The unlawful use, possession, or distribution of drugs or alcohol will result in a penalty of disciplinary probation, demotion, suspension without pay, or termination, depending upon the circumstances.
Student Health Services
Student Health Services provides information on and referrals for counseling and/or rehabilitation services in addition to general health services. The clinic is located at the Main Campus Recreation and Wellness Center, room 1.500.
Penalties under State and Federal Law
I. Texas Law
|Offense||Minimum Punishment||Maximum Punishment|
|Manufacture or delivery of controlled substance||Confinement in jail for not more than 2 years nor less than 180 days, and a fine not to exceed $10,000.||Confinement in a state prison for life or for a term of not more than 99 years nor less than 15 years, and a fine not to exceed $250,000.|
|Possession of controlled substances (drugs)||Confinement in jail for a term of not more than 180 days, a fine not to exceed $2,000, or both.||Confinement in a state prison for life or for a term of not more than 99 years nor less than 10 years, and a fine not to exceed $100,000.|
|Delivery of Marijuana||Confinement in jail for a term of not more than 180 days, a fine not to exceed $2,000, or both.||Confinement in a state prison for life or for a term of not more than 99 years nor less than 10 years, and a fine not to exceed $100,000.|
|Possession of Marijuana||Confinement in jail for a term of not more than 180 days, a fine not to exceed $2,000, or both.||Confinement in a state prison for life or for a term of not more than 99 years nor less than 5 years, and a fine not to exceed $50,000.|
|Driving while intoxicated (includes intoxication from alcohol, drugs, or both)||Confinement in jail for a term of not more than 180 days nor less than 72 hours, and a fine of not more than $2,000.||Confinement in a state prison for a term of not more than 20 years nor less than 2 years, and a fine of not more than $10,000.|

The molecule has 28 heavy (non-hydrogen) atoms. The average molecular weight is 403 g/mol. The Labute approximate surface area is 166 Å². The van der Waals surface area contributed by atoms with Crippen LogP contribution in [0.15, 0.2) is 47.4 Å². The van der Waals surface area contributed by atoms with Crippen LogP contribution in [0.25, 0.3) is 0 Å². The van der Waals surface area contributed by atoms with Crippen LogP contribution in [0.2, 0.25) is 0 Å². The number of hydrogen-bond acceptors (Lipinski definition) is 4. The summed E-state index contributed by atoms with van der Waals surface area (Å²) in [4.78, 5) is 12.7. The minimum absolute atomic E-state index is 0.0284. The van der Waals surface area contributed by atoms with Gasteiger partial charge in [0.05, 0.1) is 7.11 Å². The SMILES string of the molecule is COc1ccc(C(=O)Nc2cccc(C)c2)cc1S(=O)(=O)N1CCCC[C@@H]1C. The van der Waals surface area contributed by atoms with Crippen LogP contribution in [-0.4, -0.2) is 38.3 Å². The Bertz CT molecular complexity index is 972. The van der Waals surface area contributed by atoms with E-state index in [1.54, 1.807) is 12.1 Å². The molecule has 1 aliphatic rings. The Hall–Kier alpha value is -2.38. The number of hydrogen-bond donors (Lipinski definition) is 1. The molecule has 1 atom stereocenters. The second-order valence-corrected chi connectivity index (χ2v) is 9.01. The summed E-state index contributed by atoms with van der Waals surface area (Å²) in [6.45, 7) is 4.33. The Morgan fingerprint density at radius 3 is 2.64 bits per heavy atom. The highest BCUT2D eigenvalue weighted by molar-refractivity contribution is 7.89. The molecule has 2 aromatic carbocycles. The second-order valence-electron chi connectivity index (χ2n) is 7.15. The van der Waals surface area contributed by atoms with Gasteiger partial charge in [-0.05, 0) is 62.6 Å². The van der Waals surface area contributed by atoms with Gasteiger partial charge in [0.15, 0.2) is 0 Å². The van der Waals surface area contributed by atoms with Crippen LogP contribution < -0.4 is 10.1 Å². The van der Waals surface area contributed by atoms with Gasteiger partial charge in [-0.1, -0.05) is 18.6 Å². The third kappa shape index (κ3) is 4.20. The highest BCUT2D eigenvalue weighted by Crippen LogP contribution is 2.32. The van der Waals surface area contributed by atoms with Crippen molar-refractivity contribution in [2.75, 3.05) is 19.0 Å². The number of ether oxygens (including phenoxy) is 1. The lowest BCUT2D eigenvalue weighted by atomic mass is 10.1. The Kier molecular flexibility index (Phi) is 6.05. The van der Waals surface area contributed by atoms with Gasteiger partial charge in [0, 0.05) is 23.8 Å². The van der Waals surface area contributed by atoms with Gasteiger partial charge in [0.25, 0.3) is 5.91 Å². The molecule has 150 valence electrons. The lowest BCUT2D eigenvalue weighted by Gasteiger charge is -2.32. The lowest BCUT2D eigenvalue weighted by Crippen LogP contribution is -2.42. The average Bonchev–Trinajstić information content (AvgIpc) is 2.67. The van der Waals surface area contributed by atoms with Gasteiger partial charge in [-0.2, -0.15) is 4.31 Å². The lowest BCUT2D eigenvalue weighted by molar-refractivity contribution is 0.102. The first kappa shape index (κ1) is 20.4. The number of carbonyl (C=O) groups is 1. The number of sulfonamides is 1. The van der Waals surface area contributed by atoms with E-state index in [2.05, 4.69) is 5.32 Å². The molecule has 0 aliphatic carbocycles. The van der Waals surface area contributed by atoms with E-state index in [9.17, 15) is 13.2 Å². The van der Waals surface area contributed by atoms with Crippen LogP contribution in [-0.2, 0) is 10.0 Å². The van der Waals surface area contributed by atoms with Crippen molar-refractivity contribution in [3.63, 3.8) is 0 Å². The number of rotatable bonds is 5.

|Public intoxication||Fine not to exceed $500.|
|Purchase of alcohol by a minor||Fine of not less than $25 nor more than $200.||For a subsequent offense, a fine of not less than $250 nor more than $1,000.|
|Consumption of alcohol by a minor||Fine of not less than $25 nor more than $200.||For a subsequent offense, a fine of not less than $500 nor more than $1,000.|
|Possession of alcohol by a minor||Fine of not less than $25 nor more than $200.||For a subsequent offense, a fine of not less than $500 nor more than $1,000.|
|Sale of alcohol to a minor||Fine of not less than $100 nor more than $500 or confinement in jail for not more than 1 year, or both.||For a subsequent offense, a fine of not less than $500 nor more than $1,000 or confinement in jail for not more than 1 year, or both.|
II. Federal Law
|Offense||Minimum Punishment||Maximum Punishment|
|Manufacture, distribution or dispension of drugs (includes marijuana)||A term of imprisonment for up to 5 years, and a fine of $250,000.||A term of life imprisonment without release (no eligibility for parole) and a fine not to exceed $8,000,000 (for an individual) or $20,000,000 (if other than an individual).|
|Possession of drugs (including marijuana)||Imprisonment for up to 1 year, and a fine of not less than $1,000.||Imprisonment for not more than 20 years nor less than 5 years and fine of not less than $5,000 plus costs of investigation and prosecution.|
|Operation of a Common Carrier under the influence of alcohol or drugs||Imprisonment for up to 15 years and a fine not to exceed $250,000.|
The Rules and Regulations of the Board of Regents, the Institutional Rules, and state or federal laws are subject to amendment or change; when such changes occur, these changes are incorporated into this document by reference.